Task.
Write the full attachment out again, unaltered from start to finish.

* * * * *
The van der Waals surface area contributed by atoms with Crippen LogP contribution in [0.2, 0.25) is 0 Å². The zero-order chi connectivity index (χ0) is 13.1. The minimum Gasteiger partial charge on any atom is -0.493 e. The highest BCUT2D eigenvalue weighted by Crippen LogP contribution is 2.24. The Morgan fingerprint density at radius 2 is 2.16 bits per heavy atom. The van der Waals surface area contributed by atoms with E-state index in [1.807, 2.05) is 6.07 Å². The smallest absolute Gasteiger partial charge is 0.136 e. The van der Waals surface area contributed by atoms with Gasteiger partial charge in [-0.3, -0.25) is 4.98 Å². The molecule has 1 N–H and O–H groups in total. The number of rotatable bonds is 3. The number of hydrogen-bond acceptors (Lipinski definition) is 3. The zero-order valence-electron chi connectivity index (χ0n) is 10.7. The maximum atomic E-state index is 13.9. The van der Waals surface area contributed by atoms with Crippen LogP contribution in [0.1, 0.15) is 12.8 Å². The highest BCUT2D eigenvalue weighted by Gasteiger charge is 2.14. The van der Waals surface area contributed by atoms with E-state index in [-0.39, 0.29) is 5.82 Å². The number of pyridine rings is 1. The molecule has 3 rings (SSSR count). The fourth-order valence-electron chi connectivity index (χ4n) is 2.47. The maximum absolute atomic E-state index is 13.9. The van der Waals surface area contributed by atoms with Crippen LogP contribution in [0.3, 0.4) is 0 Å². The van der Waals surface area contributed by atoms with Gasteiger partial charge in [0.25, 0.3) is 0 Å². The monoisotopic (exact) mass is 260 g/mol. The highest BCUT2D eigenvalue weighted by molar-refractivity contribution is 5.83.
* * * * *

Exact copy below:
The van der Waals surface area contributed by atoms with Crippen LogP contribution in [0.2, 0.25) is 0 Å². The zero-order chi connectivity index (χ0) is 13.1. The minimum Gasteiger partial charge on any atom is -0.493 e. The highest BCUT2D eigenvalue weighted by Crippen LogP contribution is 2.24. The Morgan fingerprint density at radius 2 is 2.16 bits per heavy atom. The van der Waals surface area contributed by atoms with E-state index in [1.807, 2.05) is 6.07 Å². The smallest absolute Gasteiger partial charge is 0.136 e. The van der Waals surface area contributed by atoms with Gasteiger partial charge in [-0.3, -0.25) is 4.98 Å². The molecule has 1 N–H and O–H groups in total. The number of rotatable bonds is 3. The number of hydrogen-bond acceptors (Lipinski definition) is 3. The zero-order valence-electron chi connectivity index (χ0n) is 10.7. The maximum atomic E-state index is 13.9. The van der Waals surface area contributed by atoms with Crippen LogP contribution in [0.1, 0.15) is 12.8 Å². The highest BCUT2D eigenvalue weighted by Gasteiger charge is 2.14. The van der Waals surface area contributed by atoms with E-state index in [-0.39, 0.29) is 5.82 Å². The number of pyridine rings is 1. The molecule has 3 rings (SSSR count). The fourth-order valence-electron chi connectivity index (χ4n) is 2.47. The maximum absolute atomic E-state index is 13.9. The van der Waals surface area contributed by atoms with Crippen LogP contribution in [0.3, 0.4) is 0 Å². The van der Waals surface area contributed by atoms with Gasteiger partial charge in [0.25, 0.3) is 0 Å². The monoisotopic (exact) mass is 260 g/mol. The highest BCUT2D eigenvalue weighted by molar-refractivity contribution is 5.83.